« Dorothy McGuire dies | Main | Deepest a cappella performance a world record »

September 11, 2012

Study Says Singing While Driving a Distraction

Vancouver Sun:

A new study suggests drivers’ car-aoke performances aren’t just a menace to their passengers’ ears but also to everyone else on the road. A Canadian researcher finds singing while driving impairs people’s abilities behind the wheel, increasing perceived mental workload and decreasing hazard awareness. The good news, however, is that belting out a tune is also linked to slower average speeds and better lane-keeping abilities, both of which could prove helpful on the highway.

The study, presented at the recent International Conference on Traffic & Transport Psychology in the Netherlands, adds to a growing body of research exploring the ways in which music is linked to driver distraction.

“These findings, while preliminary, suggest that drivers should try to avoid singing while driving, and even listening to music when driving — especially when the driving demand is high,” says study author Christina Rudin-Brown, pointing to bad weather and unfamiliar surroundings as examples.

The study used a simulator to assess performance on a driver distraction test, which involved a 6.6 km urban trip with four speed zones and a combination of expected and unexpected events (traffic light changes and a pedestrian stepping onto the street, respectively).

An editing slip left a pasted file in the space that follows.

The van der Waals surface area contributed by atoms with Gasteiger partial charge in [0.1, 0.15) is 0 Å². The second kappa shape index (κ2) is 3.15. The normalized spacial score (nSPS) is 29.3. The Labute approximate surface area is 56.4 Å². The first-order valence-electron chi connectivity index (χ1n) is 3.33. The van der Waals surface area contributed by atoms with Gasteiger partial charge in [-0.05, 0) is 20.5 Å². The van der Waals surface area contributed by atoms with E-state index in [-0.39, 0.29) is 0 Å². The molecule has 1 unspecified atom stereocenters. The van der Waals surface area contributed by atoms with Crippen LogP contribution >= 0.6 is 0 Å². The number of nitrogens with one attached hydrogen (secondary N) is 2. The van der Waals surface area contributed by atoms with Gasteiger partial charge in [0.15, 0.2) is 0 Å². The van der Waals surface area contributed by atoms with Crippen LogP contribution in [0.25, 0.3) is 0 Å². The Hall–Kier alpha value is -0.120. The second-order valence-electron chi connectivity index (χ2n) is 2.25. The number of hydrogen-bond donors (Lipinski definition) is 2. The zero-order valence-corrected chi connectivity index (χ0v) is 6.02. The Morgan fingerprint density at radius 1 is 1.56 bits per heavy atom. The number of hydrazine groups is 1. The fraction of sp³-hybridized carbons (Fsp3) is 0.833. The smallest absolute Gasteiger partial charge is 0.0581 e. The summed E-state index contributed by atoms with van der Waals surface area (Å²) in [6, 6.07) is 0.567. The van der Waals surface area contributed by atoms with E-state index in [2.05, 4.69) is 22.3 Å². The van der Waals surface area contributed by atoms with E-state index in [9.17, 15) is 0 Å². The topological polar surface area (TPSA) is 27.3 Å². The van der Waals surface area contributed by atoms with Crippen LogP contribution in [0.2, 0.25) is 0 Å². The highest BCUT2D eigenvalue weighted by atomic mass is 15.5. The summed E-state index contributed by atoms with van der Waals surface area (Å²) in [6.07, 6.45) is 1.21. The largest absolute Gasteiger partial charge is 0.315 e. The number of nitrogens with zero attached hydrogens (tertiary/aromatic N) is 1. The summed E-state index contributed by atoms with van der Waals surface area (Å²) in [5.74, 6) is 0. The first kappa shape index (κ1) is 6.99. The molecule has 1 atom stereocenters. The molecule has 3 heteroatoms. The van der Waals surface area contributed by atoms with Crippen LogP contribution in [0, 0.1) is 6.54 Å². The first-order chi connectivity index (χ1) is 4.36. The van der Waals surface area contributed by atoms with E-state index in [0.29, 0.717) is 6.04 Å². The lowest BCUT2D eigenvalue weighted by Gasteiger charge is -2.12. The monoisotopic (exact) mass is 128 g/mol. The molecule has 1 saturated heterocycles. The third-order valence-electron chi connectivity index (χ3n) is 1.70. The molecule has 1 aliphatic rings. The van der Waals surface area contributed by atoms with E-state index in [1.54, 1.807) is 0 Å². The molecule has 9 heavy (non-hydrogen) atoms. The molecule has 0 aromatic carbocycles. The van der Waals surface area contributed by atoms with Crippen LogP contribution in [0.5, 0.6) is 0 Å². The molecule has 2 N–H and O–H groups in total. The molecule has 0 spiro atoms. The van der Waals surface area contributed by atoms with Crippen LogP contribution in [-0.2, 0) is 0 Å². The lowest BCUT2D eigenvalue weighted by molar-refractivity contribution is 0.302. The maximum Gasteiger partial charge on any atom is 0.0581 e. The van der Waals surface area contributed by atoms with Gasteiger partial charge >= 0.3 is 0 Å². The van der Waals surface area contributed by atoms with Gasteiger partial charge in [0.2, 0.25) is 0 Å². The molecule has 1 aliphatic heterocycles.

Prior to recruitment, all participants were asked to learn the lyrics to I’m a Believer, as performed by Smash Mouth, and Imagine, as performed by John Lennon. Test conditions included no music, music, and music with singing.

“Compared to when there was no music playing, singing participants drove more slowly, maintained a less consistent speed, and took somewhat longer to respond to potentially hazardous stimuli in the road ahead,” says Rudin-Brown, human factors specialist with Transport Canada’s Road Safety and Motor Vehicle Regulation Directorate.

“But, unexpectedly, singing and listening to music were associated with better lane-keeping performance than the no-music condition.” Read more.

Posted by acapnews at September 11, 2012 12:00 AM